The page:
Dr Derek Stewart of the James Hutton Institute in Scotland (pictured, below), who specializes in crop research, describes these findings as ‘impressive’.
Having spent many years researching blackcurrants for their health benefits, he says: “Professor Willems has presented some impressive results here.
“These studies with athletes highlight the benefits of consumption of blackcurrant and specifically the anthocyanins with a positive dose response effect on resting cardiovascular function, such as improved blood output volume and reduced peripheral resistance (essentially back pressure in vascular network).
“These studies add further weight to the wealth of data supporting the positive health benefits associated with the intake of blackcurrant and its associated products.”
Anna Tier, Manager of the New Zealand Blackcurrant Association, confirms the importance of the findings:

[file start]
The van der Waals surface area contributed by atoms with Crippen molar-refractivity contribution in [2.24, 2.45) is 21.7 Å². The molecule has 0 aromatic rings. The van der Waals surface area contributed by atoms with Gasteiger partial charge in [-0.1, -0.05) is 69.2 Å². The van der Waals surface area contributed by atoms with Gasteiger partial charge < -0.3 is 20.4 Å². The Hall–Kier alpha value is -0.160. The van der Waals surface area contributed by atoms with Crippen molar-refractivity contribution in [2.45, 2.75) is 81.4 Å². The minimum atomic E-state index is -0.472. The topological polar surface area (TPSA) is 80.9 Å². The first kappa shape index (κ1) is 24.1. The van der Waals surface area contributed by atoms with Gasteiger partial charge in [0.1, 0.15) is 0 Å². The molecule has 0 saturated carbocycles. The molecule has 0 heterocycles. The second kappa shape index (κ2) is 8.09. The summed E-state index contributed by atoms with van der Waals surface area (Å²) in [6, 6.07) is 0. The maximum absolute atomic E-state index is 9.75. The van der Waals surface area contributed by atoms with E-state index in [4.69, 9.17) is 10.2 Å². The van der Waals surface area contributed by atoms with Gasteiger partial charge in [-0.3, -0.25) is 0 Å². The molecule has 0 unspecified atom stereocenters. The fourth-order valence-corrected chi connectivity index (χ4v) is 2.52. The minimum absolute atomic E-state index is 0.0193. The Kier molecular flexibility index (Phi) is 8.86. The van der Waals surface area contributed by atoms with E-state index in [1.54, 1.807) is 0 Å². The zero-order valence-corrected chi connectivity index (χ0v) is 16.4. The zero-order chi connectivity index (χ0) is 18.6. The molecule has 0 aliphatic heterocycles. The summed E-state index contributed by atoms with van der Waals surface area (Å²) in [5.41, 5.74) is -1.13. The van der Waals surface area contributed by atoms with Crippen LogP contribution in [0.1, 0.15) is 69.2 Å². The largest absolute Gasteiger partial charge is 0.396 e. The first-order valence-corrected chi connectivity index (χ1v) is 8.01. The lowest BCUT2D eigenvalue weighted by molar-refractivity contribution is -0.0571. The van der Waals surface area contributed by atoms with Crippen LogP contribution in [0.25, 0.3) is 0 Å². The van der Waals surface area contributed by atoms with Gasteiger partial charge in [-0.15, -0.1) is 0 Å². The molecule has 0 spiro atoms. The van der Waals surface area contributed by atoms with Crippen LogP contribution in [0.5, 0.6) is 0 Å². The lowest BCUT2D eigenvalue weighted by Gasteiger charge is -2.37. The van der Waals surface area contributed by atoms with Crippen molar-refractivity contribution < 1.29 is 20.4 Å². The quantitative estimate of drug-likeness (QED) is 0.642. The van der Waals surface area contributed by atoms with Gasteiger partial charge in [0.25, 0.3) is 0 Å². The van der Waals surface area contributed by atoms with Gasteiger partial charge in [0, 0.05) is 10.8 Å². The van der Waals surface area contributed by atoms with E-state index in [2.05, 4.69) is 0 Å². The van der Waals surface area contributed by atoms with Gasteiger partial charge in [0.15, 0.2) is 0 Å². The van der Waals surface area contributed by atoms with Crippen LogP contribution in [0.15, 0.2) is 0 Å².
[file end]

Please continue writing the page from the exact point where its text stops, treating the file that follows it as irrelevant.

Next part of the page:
“These positive results continue to build on the top quality research being done on New Zealand Blackcurrants in the UK, New Zealand and Japan, and it is very encouraging to see that the broader benefits of our remarkable berries are being recognised and supported by science.”
Read the paper: Cardiovascular Function During Supine Rest in Endurance-Trained Males with New Zealand Blackcurrant: A Dose-Response Study

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4 thoughts on “Curranz dosing updates for blackcurrants (new research)

  1. What’s the quantity of blackcurrants you have to ingest that’s equivalent to one pill? I’m not really big on dietary supplements 🙂

  2. Each 30-pill pack contains “more than 2500 berries”. That gives roughly 85 berries per pill. That’s not a lot.

    Today i drank a glass of blackcurrant nectar, which contains more than 85 berries. 1L of blackkurrant nectar costs 1 USD (which gives 5 servings) and it’s really tasty.

    I’ve just calculated that if i started using blackcurrant extract, beetroot extract and 2 squares of dark chocolate, i would beat a few world records. So cool.

    1. wow, just think if you had 3 squares of dark chocolate 🙂 honestly though. you should try some of these things. beet-it is easy to do for $/£ for one shot….easy way to see if it works. In my experience it does for me; BUT in some of my friends experiences it does not.